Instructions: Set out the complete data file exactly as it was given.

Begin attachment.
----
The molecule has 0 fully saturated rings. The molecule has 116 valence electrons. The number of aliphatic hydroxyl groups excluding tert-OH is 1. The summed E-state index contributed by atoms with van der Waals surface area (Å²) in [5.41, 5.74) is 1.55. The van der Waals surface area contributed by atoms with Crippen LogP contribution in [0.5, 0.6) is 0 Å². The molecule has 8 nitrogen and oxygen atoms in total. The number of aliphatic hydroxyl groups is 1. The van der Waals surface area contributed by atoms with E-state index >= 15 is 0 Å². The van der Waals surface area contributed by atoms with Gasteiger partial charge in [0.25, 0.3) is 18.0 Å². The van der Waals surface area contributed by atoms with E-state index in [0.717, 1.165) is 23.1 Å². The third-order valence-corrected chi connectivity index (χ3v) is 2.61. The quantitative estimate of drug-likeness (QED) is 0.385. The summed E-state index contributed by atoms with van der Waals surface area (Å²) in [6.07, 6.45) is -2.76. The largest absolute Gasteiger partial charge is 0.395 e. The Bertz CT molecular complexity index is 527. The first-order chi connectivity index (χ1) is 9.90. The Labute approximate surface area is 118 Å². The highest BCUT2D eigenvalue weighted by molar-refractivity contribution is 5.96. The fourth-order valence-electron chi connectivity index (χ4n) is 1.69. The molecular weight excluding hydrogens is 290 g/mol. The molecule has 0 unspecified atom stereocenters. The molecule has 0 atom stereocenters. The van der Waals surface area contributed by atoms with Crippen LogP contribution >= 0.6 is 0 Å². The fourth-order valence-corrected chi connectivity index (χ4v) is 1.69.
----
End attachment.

The molecule has 0 fully saturated rings. The molecule has 116 valence electrons. The number of aliphatic hydroxyl groups excluding tert-OH is 1. The summed E-state index contributed by atoms with van der Waals surface area (Å²) in [5.41, 5.74) is 1.55. The van der Waals surface area contributed by atoms with Crippen LogP contribution in [0.5, 0.6) is 0 Å². The molecule has 8 nitrogen and oxygen atoms in total. The number of aliphatic hydroxyl groups is 1. The van der Waals surface area contributed by atoms with E-state index >= 15 is 0 Å². The van der Waals surface area contributed by atoms with Gasteiger partial charge in [0.25, 0.3) is 18.0 Å². The van der Waals surface area contributed by atoms with E-state index in [0.717, 1.165) is 23.1 Å². The third-order valence-corrected chi connectivity index (χ3v) is 2.61. The quantitative estimate of drug-likeness (QED) is 0.385. The summed E-state index contributed by atoms with van der Waals surface area (Å²) in [6.07, 6.45) is -2.76. The largest absolute Gasteiger partial charge is 0.395 e. The Bertz CT molecular complexity index is 527. The first-order chi connectivity index (χ1) is 9.90. The Labute approximate surface area is 118 Å². The highest BCUT2D eigenvalue weighted by molar-refractivity contribution is 5.96. The fourth-order valence-electron chi connectivity index (χ4n) is 1.69. The molecular weight excluding hydrogens is 290 g/mol. The molecule has 0 unspecified atom stereocenters. The molecule has 0 atom stereocenters. The van der Waals surface area contributed by atoms with Crippen LogP contribution >= 0.6 is 0 Å². The fourth-order valence-corrected chi connectivity index (χ4v) is 1.69.